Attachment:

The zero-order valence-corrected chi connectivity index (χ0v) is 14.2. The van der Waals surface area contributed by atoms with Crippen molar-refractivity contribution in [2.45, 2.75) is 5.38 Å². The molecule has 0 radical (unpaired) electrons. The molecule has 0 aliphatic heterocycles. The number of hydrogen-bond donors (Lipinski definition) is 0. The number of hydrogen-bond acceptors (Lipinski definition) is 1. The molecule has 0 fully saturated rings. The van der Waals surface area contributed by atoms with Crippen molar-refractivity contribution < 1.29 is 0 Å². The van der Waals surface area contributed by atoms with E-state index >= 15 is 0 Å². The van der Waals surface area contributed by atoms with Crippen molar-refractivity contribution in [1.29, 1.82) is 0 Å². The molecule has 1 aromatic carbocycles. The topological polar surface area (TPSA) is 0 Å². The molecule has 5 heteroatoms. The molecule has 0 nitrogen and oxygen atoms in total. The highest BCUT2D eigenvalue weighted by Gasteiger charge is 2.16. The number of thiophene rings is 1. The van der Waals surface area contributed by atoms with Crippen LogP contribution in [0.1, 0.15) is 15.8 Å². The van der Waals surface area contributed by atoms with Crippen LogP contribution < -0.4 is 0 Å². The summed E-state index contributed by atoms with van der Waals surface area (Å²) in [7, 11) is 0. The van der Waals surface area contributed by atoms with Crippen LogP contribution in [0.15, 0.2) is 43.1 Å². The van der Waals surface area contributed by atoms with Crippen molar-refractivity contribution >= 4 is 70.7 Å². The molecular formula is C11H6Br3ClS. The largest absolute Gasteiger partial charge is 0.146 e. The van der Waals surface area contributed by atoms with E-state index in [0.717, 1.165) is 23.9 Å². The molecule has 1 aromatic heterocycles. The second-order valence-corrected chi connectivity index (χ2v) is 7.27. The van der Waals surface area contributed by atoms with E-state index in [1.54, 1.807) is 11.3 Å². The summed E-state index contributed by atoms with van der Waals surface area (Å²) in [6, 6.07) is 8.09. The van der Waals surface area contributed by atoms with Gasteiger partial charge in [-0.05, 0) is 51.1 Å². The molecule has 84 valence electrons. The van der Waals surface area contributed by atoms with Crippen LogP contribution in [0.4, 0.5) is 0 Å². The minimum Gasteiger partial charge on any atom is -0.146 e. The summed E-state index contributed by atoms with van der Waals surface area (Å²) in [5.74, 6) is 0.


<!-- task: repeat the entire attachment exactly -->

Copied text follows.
The zero-order valence-corrected chi connectivity index (χ0v) is 14.2. The van der Waals surface area contributed by atoms with Crippen molar-refractivity contribution in [2.45, 2.75) is 5.38 Å². The molecule has 0 radical (unpaired) electrons. The molecule has 0 aliphatic heterocycles. The number of hydrogen-bond donors (Lipinski definition) is 0. The number of hydrogen-bond acceptors (Lipinski definition) is 1. The molecule has 0 fully saturated rings. The van der Waals surface area contributed by atoms with Crippen molar-refractivity contribution < 1.29 is 0 Å². The van der Waals surface area contributed by atoms with E-state index >= 15 is 0 Å². The van der Waals surface area contributed by atoms with Crippen molar-refractivity contribution in [1.29, 1.82) is 0 Å². The molecule has 1 aromatic carbocycles. The topological polar surface area (TPSA) is 0 Å². The molecule has 5 heteroatoms. The molecule has 0 nitrogen and oxygen atoms in total. The highest BCUT2D eigenvalue weighted by Gasteiger charge is 2.16. The number of thiophene rings is 1. The van der Waals surface area contributed by atoms with Crippen LogP contribution in [0.1, 0.15) is 15.8 Å². The van der Waals surface area contributed by atoms with Crippen LogP contribution < -0.4 is 0 Å². The summed E-state index contributed by atoms with van der Waals surface area (Å²) in [7, 11) is 0. The van der Waals surface area contributed by atoms with Crippen LogP contribution in [0.15, 0.2) is 43.1 Å². The van der Waals surface area contributed by atoms with Crippen molar-refractivity contribution >= 4 is 70.7 Å². The molecular formula is C11H6Br3ClS. The largest absolute Gasteiger partial charge is 0.146 e. The van der Waals surface area contributed by atoms with E-state index in [0.717, 1.165) is 23.9 Å². The molecule has 1 aromatic heterocycles. The second-order valence-corrected chi connectivity index (χ2v) is 7.27. The van der Waals surface area contributed by atoms with E-state index in [1.54, 1.807) is 11.3 Å². The summed E-state index contributed by atoms with van der Waals surface area (Å²) in [6, 6.07) is 8.09. The van der Waals surface area contributed by atoms with Gasteiger partial charge in [-0.05, 0) is 51.1 Å². The molecule has 84 valence electrons. The van der Waals surface area contributed by atoms with Crippen LogP contribution in [0.4, 0.5) is 0 Å². The minimum Gasteiger partial charge on any atom is -0.146 e. The summed E-state index contributed by atoms with van der Waals surface area (Å²) in [5.74, 6) is 0.